As stated by BPS President Marcio Rocha Mello in his paper presented at the African Week Oil Conference in Cape Town in 2011 and the Houston Conference and AAPG in 2016, the Namibian deep-water province is indeed a Land of Giants waiting to be awoken! Figure 8 has been presented by Dr. Mello since 2002 at several AAPG and African oil conferences, predicting how prolific the deep-water pre-salt Santos Basin in Brazil and the Cuanza (e.g., Angola) and Walvis & Orange basins (e.g., Namibia) in West Africa would prove to be, based on an original figure from Peter Szatmari in Mello and Katz, 2000 (AAPG Memoir 73). Peter was a genius geologist and considered one of the greatest in the history of Brazil. The plot was modified and presented at several AAPG events, as well as at Africa Oil Week, AAPG and the OTC Conference, among others.
The similarities between the Orange Basin and Santos Basin petroleum systems reflects the comparable source rock and depositional environments and, consequently, oil systems. Asymmetric rifting has, however, resulted in different sedimentary and subsidence histories that have, in turn, resulted in major differences in the distribution of reservoirs and light oil vs. gas and condensates, as well as in different reservoir types and depths along the margins. The syn-rift successions are, for example, deeper in the Brazilian marginal basins than in the West African margin (Mello et al., 1991). Consequently, when comparing the petroleum systems present around the South Atlantic Realm as possible exploration analogues, source rock presence and maturity must be considered. The results of the data from the drilling of the Wingat-1, Murombe-1 and Moosehead-1 wells in the offshore Walvis & Orange Basins provide strong evidence of the presence of at least two active petroleum systems in Namibia, with their respective hydrocarbon generation pods located deep offshore. The biomarker fingerprints of the migrated oils present in the sedimentary sections of several of the wells and the geochemical data of the Kudu 4 and Kudu 5 wells are just like those of the Santos, Campos and Cuanza basins (Fig. 3; Mello et al., 2011, 2012, 2014 and 2015).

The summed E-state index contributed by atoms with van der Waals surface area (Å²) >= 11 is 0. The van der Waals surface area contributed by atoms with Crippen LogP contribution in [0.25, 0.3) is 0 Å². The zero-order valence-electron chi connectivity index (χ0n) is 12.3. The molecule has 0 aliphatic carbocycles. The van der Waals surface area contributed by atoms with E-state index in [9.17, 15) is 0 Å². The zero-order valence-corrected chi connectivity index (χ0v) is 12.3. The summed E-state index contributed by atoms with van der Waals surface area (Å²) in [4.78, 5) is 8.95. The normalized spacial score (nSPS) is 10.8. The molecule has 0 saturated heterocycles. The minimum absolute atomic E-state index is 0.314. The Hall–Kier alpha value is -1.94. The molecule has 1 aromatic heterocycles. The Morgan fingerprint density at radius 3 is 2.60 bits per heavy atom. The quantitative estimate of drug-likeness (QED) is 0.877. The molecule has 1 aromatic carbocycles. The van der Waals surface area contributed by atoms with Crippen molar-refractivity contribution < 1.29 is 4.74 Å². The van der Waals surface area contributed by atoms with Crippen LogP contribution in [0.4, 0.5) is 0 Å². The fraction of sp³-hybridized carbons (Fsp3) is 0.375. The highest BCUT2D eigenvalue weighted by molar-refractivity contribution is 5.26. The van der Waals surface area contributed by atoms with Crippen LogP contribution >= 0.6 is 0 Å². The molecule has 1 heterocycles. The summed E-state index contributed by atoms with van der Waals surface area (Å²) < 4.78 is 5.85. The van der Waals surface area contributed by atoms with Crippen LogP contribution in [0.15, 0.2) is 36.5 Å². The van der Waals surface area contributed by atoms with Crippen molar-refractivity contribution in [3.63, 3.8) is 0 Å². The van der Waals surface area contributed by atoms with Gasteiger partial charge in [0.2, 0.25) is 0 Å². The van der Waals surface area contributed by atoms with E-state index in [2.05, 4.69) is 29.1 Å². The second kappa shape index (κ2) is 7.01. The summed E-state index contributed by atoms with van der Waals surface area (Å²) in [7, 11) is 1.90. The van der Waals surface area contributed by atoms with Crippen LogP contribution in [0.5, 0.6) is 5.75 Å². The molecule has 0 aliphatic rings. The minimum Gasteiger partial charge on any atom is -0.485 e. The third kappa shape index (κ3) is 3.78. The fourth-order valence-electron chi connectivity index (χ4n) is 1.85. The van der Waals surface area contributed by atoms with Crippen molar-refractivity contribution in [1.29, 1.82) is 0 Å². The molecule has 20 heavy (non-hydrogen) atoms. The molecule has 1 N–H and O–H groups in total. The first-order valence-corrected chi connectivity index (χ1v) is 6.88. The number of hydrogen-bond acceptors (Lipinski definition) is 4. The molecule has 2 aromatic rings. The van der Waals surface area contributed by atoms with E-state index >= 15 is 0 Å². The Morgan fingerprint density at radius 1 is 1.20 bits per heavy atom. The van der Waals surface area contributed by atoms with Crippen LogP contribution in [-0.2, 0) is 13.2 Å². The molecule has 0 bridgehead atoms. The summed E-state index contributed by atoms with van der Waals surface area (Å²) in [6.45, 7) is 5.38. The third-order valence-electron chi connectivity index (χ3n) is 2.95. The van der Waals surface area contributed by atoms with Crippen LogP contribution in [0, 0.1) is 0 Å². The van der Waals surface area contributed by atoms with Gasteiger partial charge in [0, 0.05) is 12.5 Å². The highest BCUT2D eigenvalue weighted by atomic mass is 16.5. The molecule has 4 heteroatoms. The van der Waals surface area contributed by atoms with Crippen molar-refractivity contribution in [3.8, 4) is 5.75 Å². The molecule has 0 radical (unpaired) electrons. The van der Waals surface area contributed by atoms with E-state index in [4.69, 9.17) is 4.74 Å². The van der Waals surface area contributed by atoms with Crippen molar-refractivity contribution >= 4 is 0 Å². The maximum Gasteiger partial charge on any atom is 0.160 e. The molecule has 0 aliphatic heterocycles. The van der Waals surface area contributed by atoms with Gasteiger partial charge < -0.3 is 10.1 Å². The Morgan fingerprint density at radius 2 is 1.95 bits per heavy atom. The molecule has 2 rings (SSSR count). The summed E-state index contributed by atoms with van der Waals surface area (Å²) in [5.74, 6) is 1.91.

In summary, the petroleum system concept, focusing on the nature and distribution of hydrocarbon fluids, places the Wingat-1, Murombe-1, Mosehead-1 (HRT) and Graff-1 (Shell) hydrocarbons into an interpretative framework that predicts it as the next “Land of Giants” in West Africa.
In summary, the petroleum system concept, focusing on the nature and distribution of hydrocarbon fluids, places the Wingat-1, Murombe-1, Moosehead-1 (HRT) and Graff-1 (Shell) hydrocarbons into an interpretative framework that predicts it as the next “Land of Giants” in West Africa.
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1991: Mello, M.R., Mohriak, W.U., Koutsoukos, E.A.M. & Figueira, J.C.A. Brazilian and West African oils: Generation, migration, accumulation, and correlation. Proceedings of the 13th World Petroleum Congress (Buenos Aires), 153-164.
2011: Mello, M.R., et.at., Correlation of the Petroleum systems from Santos and Namibian Offshore basins. OTC (Oil Technology Conference) Brazil
2012: Namibian Petroleum System: Land of Giants? Africa Week, Cape Town, South Africa
2012: Mello, M.R., Nilo Chagas de Azambuja Filho, Andre A. Bender, Silvana MariaBarbanti, Webster Mohriak, Priscila Scimitt, and Carlos Luciano, C, de Jesus: The Namibian and Brazilian southern South Atlantic petroleum systems: Are they comparable analogues? Geological Society, London Special Publications: Doi: 10.1144/SP369.18
2014: Mello, M.R., Operating in Africa is a return to our origins. Poster Publication African Week.
2015: Mello, M.R., Mohriak, W., Peres, W, ; Namibia: The last hunt for oil and gas continues in the land of giants. 34th Annual GCSSEPM Foundation Perkins-Rosen Research Conference, Houston, pp 919-963.
2016: Namibia: The hunt of Oil and Gas Continues in the land of giants. AAPG Conference, Houston.